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Boom in fruit and vegetable exports into Asia

Boom in fruit and vegetable exports into Asia article image

Australian fruit and vegetable growers can expect some healthy returns following the signing of free trade agreements with our three largest Asian trading partners.

Minister for Agriculture Barnaby Joyce who returned to Australia last week after visiting China, Korea and Japan said growers could look forward to new opportunities in these key markets.

And Mr Joyce says agricultural exports into Asia will provide additional revenue to balance the nation’s “books” and to help deal with the downturn in coal and iron ore mining exports 

Agricultural exports increased by 9 percent in 2013-14 and a further 7 percent in 2014-15, Mr Joyce said.

“And this year’s first quarter we’ve seen a 12 percent increase, compared to the first quarter last year.”

The three big markets of North Asia together account for about US$220 billion worth of agricultural, food and fishery imports from the world each year. China, now the world’s second largest agricultural importer, imports almost US$120 billion worth of this.

“We should also acknowledge the continuing importance of the agricultural markets of Japan, importing US$70 billion each year, and Korea with annual imports worth US$30 billion,” Mr Joyce said.

Tariff cut 

He said grape exports to China had increased over 1600pc for the year and “off the radar” products, like Brussels sprouts – which he was “never keen on them to be honest” – had undergone a 13,800pc increase in one year, to Korea.

Assistant Trade and Investment Minister Richard Colbeck said Australian exports of brussels sprouts to South Korea is one of many “good news” stories for local growers.

The tariff was reduced from 27pc to 19.2pc under the new FTA and further cuts will eliminate it completely by 2020.

Senator Colbeck said under KAFTA, exports of brussels sprouts had increased to more than 181 tonnes between December 2014 and August this year – up from less than 3/t in the same period the year before, making Korea the nation’s largest export market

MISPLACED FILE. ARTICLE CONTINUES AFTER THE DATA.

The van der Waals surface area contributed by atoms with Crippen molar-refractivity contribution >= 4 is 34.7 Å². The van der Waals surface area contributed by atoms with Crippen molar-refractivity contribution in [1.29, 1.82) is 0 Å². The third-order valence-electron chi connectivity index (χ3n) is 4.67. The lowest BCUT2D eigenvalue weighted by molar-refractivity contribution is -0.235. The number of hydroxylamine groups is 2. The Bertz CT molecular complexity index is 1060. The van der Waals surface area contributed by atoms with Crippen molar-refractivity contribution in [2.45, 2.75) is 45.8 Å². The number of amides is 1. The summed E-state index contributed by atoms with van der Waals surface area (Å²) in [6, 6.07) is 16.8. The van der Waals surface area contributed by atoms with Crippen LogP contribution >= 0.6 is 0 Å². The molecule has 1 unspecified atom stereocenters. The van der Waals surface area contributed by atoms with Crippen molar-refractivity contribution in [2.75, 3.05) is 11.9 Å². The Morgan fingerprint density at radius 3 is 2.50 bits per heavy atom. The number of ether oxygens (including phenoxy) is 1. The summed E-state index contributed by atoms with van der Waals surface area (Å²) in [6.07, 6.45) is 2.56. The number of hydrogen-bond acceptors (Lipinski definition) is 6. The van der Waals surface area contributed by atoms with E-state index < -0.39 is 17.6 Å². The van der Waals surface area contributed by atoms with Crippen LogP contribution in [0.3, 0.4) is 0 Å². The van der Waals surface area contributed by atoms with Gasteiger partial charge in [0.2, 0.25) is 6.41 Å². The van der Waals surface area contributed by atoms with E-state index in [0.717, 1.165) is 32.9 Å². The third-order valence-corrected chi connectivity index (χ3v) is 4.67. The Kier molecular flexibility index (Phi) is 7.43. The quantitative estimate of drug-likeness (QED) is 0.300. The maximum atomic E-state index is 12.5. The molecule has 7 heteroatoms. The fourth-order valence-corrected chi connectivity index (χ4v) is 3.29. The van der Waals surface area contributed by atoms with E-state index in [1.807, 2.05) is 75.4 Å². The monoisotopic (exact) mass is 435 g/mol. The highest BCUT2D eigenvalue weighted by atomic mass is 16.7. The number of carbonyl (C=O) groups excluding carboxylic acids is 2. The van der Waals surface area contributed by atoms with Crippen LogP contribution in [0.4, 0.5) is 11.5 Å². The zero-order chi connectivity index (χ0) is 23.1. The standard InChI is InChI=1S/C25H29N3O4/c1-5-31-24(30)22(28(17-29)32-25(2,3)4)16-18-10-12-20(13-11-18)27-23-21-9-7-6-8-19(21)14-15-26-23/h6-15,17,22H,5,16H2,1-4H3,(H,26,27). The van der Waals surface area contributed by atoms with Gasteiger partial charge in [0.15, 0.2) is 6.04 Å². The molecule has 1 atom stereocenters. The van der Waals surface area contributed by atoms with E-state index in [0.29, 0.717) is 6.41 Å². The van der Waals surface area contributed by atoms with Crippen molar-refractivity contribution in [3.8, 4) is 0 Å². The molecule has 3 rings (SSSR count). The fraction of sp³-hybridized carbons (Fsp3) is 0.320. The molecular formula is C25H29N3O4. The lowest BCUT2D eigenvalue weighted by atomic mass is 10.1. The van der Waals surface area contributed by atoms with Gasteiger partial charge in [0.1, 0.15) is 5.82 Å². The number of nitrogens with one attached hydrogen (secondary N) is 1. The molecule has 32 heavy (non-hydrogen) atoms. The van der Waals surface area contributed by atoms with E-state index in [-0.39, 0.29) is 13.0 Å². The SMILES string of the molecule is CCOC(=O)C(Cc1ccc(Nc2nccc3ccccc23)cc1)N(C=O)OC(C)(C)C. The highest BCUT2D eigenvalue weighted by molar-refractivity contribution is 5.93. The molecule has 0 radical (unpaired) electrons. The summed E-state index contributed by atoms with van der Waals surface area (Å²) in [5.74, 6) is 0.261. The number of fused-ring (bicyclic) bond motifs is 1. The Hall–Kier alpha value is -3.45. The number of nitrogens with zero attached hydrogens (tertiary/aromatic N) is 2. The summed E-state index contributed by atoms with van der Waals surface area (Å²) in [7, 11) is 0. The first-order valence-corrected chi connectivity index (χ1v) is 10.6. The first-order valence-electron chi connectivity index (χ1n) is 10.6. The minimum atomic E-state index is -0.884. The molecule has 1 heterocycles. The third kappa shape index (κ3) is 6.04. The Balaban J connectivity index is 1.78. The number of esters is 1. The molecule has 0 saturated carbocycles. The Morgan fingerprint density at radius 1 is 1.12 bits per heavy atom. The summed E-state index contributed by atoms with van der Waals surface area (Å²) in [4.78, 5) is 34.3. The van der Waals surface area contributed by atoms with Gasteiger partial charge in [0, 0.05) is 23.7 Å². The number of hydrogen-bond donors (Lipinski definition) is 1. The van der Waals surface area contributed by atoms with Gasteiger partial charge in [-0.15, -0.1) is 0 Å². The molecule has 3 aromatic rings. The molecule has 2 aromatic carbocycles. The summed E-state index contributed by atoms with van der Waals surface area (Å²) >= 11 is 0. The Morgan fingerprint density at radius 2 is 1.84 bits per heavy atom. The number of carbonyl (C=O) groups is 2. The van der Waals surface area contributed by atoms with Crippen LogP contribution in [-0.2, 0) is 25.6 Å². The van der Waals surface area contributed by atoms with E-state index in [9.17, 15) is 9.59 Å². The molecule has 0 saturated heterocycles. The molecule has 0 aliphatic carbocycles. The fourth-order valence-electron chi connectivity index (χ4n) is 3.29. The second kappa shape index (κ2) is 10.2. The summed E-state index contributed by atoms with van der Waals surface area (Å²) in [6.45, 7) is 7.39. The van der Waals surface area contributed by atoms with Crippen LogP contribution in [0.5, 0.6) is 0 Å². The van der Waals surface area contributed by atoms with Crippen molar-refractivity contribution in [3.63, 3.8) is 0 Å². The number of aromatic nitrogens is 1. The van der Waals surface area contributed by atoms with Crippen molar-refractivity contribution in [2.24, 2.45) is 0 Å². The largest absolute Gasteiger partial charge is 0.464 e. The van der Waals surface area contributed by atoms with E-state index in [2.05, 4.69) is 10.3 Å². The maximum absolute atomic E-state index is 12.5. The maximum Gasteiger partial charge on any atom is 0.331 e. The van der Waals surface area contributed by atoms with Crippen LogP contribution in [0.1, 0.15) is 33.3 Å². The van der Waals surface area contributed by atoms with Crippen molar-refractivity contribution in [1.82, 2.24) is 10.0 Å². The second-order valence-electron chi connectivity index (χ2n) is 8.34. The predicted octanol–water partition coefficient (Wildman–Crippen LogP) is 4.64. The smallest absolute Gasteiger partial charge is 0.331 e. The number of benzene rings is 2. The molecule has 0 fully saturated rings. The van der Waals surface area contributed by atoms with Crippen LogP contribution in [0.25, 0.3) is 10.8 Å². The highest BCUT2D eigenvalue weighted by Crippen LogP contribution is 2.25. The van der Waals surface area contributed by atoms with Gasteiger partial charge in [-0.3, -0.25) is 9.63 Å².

Astronomical increases

Mr Joyce also reported “astronomical” export increases of about 3000pc in chickpeas to Korea and 13,800pc increase in poultry sales to Japan along with a 777pc increase for tomatoes and 256pc increase in almond sales into the same market – all in the past year.

During the 5-day Asian trip Mr Joyce was accompanied by leading Australian agricultural industry representatives, including representatives from the horticulture, sugar, dairy, grains, meat and forestry sectors.

“Now that we have these trade agreements in place, it is important that we keep the momentum going – negotiating improved technical market access and promoting stronger commercial relationships between importers and exporters,” he said.

“In China I held high-level talks with senior Chinese Ministers to advance agricultural co-operation and market access between our two nations and I also met with the Minister for Water Resources to discuss how both Australia and China manage this precious resource.

More work underway

“In Korea and Japan I was able to discuss the progress being made on our respective technical market access priorities with my counterpart Ministers for Agriculture. A major focus in Korea and Japan was on networking so that our respective industries could meet and look for opportunities to build commercially viable trade together.”

Minister Joyce said there was more work underway at the Australian Government level to help exporters and importers make the most of the trade deals.

“With the demand for agricultural products in Asia forecast to double by 2050, there is plenty of opportunity to further build agricultural trade right across the Asia-Pacific region for the benefit of farmers, food and fibre processors and consumers alike.”

Export sales figures for Australian agriculture would not grow exponentially forever, he said, but “it’s certainly growing at a rate of knots”.

This is because people in Asia now have greater expendable income as well as higher dietary and fibre requirements.

“They want to eat better food and wear better clothes and they want to it to be delivered reliably,” Mr Joyce said.

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